If you are like most you have a Facebook page. Chances are you’ve also heard about job candidates being asked for their Facebook passwords as part of the hiring process. There are also a ton of articles written about what to do if you are asked for your Facebook password. While I’m nearly certain that won’t occur during your Federal job search, I do know an interested hiring manager can and will take a look at your Facebook page. What the hiring manager finds on your page can hurt your chances at an interview or a job offer.

In the Federal Government, we must all maintain a Public Trust Clearance. The level of clearance required for a particular job will vary based on the sensitivity of the information the position has access to and the potential impact it could have on the agency and/or its mission. Most people are familiar with Top Secret and Secret clearance. These are the high and moderate levels of Public Trust clearance.

Aside from security reasons, part of the intent behind Public Trust is to ensure all government employees conduct themselves in a way that doesn’t put the public’s trust in it’s employees in jeopardy – both in their professional and their personal lives.

So what does Facebook have to do with Public Trust clearance and a job in the Federal Government? Those things which are easily visible to the public can speak to the ‘public trustworthiness’ of the candidate.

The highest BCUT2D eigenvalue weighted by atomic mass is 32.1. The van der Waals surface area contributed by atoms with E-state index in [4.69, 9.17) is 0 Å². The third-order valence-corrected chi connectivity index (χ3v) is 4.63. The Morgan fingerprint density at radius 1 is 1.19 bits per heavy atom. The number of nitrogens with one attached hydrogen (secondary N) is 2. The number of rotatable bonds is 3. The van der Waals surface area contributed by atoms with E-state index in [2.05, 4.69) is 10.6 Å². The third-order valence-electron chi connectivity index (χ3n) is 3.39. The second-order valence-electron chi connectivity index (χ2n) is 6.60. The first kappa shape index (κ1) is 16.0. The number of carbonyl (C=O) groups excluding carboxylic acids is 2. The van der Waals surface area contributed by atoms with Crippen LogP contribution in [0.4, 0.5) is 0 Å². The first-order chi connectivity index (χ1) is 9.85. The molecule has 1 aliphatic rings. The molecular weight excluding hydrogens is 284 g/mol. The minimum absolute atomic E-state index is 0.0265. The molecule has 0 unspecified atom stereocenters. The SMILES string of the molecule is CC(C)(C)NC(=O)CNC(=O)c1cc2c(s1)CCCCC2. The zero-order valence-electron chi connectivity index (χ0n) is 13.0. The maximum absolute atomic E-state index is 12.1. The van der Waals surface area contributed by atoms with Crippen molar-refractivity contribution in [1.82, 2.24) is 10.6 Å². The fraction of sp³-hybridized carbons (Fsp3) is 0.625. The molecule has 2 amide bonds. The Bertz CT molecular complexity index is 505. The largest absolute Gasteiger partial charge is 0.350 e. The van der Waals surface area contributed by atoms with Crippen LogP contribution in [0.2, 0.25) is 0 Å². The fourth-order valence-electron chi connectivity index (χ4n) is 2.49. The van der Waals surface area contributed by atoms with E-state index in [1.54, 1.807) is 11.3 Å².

Checklist for your Facebook page during a Federal job search

  • Are you dressed provocatively in your main Facebook picture with a drink (or two) in your hands?
  • Do you have any videos in your timeline that are questionable that you wouldn’t show your mom?
  • Are there any political ‘jokes’ visible to anyone who visits your page?
  • Are there any groups or pages that you’ve liked that you wouldn’t want a hiring manager to see?

If you answered yes to any of these things, you need to clean up your page before you start your Federal job search. Select a picture that you wouldn’t mind popping up on your screen in a job interview. Unlike and/or remove any links or videos with questionable content. Finally, set your privacy levels high on your account.

There may be some reading this article that are thinking:

  • What I have on my page is none of a hiring managers’ business.
  • My free time is my time and what I do is my prerogative.
  • It only matters whether I can do the job.

Perhaps those things are true. But remember, if a manager is selecting from two equally qualified candidates and your Facebook profile is straight out of a frat house…I assure you, the other candidate will be selected.

And if that doesn’t convince you to clean up your page, know this: if the hiring manager doesn’t look you up on Facebook, chance are at least one of your future coworkers will.

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